The Bottini laboratory studies the mechanism of action of signaling molecules encoded by human autoimmune disease-predisposing genes and also analyses signal transduction pathways in pathological specimens from patients. The goal is to dissect relevant intracellular pathways to design new methods for disease activity monitoring and to identify new treatment strategies. The laboratory specializes in the study of a family of signaling enzymes called protein tyrosine phosphatases, which regulates phosphorylation of proteins on tyrosine residues.
The first focus of the laboratory is on phosphatase genes that increase risk of autoimmune disease. Dr. Bottini was the first to report that a mutation in the PTPN22 gene, encoding a phosphatase, increases the risk of autoimmunity in humans. Currently PTPN22 is ranked as a major gene for rheumatoid arthritis, juvenile diabetes, and lupus. Dr. Bottini's laboratory is focused on understanding the mechanism of action and regulation of PTPN22 with the goal of developing personalized ways to treat disease in carries of autoimmune-predisposing gene variants.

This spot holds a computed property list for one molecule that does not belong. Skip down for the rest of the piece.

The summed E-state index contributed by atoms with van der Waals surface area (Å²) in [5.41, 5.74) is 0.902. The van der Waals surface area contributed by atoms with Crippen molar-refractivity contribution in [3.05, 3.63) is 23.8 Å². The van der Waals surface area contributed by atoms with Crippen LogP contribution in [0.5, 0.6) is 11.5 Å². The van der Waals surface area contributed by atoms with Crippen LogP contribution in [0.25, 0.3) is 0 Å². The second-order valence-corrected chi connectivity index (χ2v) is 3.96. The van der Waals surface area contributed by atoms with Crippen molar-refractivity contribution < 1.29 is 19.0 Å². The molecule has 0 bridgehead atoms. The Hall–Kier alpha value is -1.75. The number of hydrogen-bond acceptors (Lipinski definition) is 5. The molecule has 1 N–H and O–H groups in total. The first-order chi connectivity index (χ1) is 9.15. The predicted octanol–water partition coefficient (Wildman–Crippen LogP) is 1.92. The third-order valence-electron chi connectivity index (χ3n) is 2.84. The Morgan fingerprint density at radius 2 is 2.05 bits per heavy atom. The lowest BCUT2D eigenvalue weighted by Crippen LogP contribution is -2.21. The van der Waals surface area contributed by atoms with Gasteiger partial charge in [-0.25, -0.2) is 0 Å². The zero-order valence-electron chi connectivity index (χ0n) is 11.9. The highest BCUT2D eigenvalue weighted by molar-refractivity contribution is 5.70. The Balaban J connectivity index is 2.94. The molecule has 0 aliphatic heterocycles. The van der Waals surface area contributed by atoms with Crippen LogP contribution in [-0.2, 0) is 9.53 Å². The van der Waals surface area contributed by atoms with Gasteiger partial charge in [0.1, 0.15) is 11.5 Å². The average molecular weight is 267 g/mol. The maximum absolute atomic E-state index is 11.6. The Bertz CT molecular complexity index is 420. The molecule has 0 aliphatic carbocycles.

A second focus of the laboratory is on studying biochemical signaling (focusing in particular on the role of phosphatases) in tissue resident cells in arthritis, scleroderma and other diseases. The goal is to develop ways to inhibit the disease promoting action of these cells to help control disease activity without depressing the ability of the immune system to fight against infectious and tumors.
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